DISH (Diffuse Idiopathic Skeletal Hyperostosis)
Diffuse idiopathic skeletal hyperostosis (DISH) is a condition commonly affecting the spine characterized by calcification (bony hardening) of ligaments, tendons and joint capsule insertions. Usually the upper portion of the back (thoracic spine) is affected, but it may also involve the neck (cervical spine) and lower back (lumbar spine). In a few cases, the elbow, patella, calcaneus, and hip and knee joints may also be affected. The etiology remains unknown.
Diffuse idiopathic skeletal hyperostosis is more common among individuals older than 50 years of age with a male predominance. Diffuse idiopathic skeletal hyperostosis is often asymptomatic and is detected on unsuspected X-rays or CT/MRI scans. Some patients may complain of pain, stiffness, and loss of range of motion. DISH is usually associated with osteoarthritis. Individuals with diffuse idiopathic skeletal hyperostosis tend to have a higher body mass index, elevated uric acid levels and a higher tendency to develop diabetes mellitus.
A doctor may recommend imaging tests such as X-rays, CT and MRI scans for the diagnosis of DISH. The calcification of ligaments, particularly of the anterior longitudinal ligament, has a distinct appearance of candle wax dripping down your spine.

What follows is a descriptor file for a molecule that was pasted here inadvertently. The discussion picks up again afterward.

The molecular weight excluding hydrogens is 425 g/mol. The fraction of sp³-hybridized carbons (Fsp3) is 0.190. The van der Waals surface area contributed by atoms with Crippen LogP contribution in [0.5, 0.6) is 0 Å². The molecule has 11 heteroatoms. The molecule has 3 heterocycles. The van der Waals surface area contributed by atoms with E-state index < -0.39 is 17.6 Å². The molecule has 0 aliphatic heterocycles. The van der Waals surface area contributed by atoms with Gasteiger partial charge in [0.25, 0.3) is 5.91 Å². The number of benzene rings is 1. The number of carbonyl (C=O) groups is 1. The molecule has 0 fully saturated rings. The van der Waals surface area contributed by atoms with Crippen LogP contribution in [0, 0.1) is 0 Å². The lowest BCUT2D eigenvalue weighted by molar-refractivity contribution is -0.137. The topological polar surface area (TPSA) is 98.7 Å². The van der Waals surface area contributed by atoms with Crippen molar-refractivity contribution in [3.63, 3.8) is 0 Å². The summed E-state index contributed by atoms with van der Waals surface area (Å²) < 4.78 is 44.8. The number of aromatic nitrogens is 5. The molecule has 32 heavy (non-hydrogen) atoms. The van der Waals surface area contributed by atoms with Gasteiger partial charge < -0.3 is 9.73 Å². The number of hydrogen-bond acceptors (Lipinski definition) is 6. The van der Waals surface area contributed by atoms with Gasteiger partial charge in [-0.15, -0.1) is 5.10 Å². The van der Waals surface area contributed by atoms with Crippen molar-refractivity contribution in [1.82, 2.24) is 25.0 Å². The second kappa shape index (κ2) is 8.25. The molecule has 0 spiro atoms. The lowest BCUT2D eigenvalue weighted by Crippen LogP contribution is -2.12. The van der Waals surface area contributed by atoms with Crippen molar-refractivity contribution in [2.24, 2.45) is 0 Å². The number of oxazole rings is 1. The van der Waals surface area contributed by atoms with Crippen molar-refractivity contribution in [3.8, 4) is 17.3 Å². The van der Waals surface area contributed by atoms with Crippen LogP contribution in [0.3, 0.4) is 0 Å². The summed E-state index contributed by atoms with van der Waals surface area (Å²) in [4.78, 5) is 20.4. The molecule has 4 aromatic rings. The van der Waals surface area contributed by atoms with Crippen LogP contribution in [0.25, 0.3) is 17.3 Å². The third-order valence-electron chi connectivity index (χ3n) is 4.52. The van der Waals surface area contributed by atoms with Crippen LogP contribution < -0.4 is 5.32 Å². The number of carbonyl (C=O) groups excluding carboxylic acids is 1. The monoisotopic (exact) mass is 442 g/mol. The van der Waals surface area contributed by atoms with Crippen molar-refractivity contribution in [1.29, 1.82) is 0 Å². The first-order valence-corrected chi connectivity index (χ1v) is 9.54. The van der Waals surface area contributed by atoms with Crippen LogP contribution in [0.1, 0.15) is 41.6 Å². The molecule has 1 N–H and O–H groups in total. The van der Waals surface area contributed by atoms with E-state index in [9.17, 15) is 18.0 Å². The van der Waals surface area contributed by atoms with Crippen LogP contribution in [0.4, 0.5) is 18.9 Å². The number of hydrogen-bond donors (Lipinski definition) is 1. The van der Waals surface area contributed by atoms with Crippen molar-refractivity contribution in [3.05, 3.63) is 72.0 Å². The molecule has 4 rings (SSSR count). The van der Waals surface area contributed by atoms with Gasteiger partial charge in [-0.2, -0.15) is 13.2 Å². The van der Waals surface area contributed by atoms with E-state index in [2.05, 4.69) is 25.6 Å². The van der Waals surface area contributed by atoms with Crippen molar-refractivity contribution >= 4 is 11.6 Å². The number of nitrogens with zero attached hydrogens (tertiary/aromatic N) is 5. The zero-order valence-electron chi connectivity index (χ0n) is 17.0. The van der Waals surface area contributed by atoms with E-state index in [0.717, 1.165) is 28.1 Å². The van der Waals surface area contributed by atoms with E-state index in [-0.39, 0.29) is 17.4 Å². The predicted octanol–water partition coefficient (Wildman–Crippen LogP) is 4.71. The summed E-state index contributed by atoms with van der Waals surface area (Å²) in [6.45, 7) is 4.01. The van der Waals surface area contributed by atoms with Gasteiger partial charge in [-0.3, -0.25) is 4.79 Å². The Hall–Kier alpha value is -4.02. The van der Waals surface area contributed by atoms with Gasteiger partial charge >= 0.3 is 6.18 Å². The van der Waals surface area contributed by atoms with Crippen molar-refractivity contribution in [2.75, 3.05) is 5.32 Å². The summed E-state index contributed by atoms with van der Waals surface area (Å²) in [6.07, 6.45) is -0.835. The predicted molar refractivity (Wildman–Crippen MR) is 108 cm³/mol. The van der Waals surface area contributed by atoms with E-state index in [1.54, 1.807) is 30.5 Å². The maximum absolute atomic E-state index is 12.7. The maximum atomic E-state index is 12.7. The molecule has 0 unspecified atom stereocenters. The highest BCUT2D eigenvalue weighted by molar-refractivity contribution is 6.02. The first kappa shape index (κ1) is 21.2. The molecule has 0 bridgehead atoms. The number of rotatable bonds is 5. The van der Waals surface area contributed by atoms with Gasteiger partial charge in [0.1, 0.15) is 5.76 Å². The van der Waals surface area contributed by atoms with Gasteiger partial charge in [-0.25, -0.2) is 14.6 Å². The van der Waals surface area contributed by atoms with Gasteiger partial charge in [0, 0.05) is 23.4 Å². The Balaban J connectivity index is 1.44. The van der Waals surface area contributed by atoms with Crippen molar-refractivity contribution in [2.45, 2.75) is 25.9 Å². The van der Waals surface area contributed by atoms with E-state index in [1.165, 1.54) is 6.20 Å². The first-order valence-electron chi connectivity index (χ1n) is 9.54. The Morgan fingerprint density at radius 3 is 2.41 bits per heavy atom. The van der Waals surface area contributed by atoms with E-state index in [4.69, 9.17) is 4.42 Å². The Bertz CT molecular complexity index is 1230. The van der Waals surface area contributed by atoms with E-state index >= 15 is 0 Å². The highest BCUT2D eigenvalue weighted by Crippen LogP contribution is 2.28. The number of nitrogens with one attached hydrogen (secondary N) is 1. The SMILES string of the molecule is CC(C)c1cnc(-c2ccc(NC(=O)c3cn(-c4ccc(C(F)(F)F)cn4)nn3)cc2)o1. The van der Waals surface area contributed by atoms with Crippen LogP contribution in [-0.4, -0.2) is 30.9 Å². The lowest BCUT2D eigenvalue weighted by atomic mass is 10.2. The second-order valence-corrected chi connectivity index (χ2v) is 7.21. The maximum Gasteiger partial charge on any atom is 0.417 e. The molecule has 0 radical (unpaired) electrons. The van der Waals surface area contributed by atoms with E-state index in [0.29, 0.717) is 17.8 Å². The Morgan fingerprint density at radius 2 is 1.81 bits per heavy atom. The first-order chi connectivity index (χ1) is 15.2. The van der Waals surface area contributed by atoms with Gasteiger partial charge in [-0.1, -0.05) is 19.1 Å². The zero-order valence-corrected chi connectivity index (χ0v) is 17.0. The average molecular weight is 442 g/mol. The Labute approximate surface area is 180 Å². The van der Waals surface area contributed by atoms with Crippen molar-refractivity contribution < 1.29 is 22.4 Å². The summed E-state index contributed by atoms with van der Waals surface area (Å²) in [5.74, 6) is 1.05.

You may be prescribed non-steroidal anti-inflammatory drugs for pain relief. Chiropractic manipulation may also be beneficial. Arthroplastic surgery may be considered in patients with ossification around hip and knee joints.
A few patients with DISH may develop the following complications:
- Myelopathy (spinal cord compression)
- Rarely, dysphagia may result from the pressure of the overgrown ligamentous calcification on the esophagus
- Cervical compression due to formation of osteophytes in the cervical spine
- Rarely, osteophytes in the thoracic spine can compress bronchi, the larynx and trachea, and the inferior vena cava.
- Vertebral fractures may result from reduced flexibility of the vertebral column